Gravadlax of salmon with lime sorbet

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The lime sorbet in this wonderful seafood starter recipe adds a wonderful burst of acidity to complement the rich, oleaginous quality of the salmon. A dash of tequila helps, too.

First published in 2015
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Lime sorbet

  • 250ml of lime juice, fresh
  • 100ml of water
  • 350ml of stock syrup
  • 1 tbsp of dill, chopped
  • 1 dash of tequila



  • Mandoline
  • Ice cream maker


Start by making the marinade/curing mix. Place the sea salt, sugar, coriander seeds, peppercorns, 1 bunch of chopped dill, orange and lemon zest in a large bowl. Mix until well combined
Spread half the marinade onto a large baking tray. Lay the salmon on top, skin-side down, and cover with the remaining marinade mix
Cover with cling film and refrigerate for 24 hours, turning at least once, by which time most of the salt and sugar will have liquified
Meanwhile, make the sorbet. Combine 175g sugar and 175ml water to make a stock syrup. Add the lime juice and taste. Add the dill and a good dash of Tequila. Churn in an ice cream maker according to the manufacturers instructions. Store in the freezer until required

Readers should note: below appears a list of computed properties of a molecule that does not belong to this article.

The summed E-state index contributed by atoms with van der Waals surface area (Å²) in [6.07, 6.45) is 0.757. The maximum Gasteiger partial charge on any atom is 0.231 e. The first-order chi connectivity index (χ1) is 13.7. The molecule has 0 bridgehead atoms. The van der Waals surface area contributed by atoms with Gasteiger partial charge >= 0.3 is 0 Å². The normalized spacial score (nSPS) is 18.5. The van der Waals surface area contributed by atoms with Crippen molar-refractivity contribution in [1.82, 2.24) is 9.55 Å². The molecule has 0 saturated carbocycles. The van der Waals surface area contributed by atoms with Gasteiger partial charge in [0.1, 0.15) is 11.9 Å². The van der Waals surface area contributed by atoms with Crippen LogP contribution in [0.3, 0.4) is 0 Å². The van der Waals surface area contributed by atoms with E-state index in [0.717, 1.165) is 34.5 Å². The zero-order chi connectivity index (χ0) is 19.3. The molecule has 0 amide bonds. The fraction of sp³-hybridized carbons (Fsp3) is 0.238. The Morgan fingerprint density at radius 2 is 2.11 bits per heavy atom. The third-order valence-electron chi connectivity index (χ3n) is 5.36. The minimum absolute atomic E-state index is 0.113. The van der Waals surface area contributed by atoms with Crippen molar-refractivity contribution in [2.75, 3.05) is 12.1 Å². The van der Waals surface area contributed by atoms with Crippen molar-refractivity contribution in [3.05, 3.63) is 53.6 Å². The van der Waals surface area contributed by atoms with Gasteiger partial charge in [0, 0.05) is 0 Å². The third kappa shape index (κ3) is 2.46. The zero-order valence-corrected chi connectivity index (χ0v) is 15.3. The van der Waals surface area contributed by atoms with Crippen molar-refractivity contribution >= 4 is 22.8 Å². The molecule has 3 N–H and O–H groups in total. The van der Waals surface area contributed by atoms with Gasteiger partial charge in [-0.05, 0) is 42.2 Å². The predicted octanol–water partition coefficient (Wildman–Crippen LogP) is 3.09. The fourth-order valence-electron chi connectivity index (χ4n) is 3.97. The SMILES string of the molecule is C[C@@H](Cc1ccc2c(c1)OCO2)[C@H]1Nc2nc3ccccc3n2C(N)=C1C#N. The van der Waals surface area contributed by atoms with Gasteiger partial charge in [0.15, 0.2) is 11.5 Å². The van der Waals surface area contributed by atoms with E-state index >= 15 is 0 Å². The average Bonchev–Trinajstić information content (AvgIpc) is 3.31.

• 250ml of lime juice, fresh
  • 100ml of water
  • 350ml of stock syrup
  • 350ml of stock syrup
  • 1 tbsp of dill
  • 1 dash of tequila
After 24 hours of marinating, lift the salmon out of the marinade (retaining the liquid) and wash it to remove the salt
Combine the remaining chopped dill with the orange and lemon juice and mustard in a bowl. Return the salmon to the marinade, skin-side down, then brush the mixture liberally all over the salmon
Cover again with cling film and refrigerate for a further 48 hours, spooning the mustard and lemon mixture over the fish daily. Slice the salmon as thinly as possible with a very sharp knife and arrange on a serving plate
Use a mandolin to prepare the fennel and cucumber and serve alongside the salmon and a scoop of the lime sorbet
First published in 2015

There can't be many Michelin-starred chefs who started out selling homemade cakes, biscuits and preserves on a market stall in Rye in 1979. Yet, the quietly spoken, endearingly eccentric Galton Blackiston isn't like other chefs.

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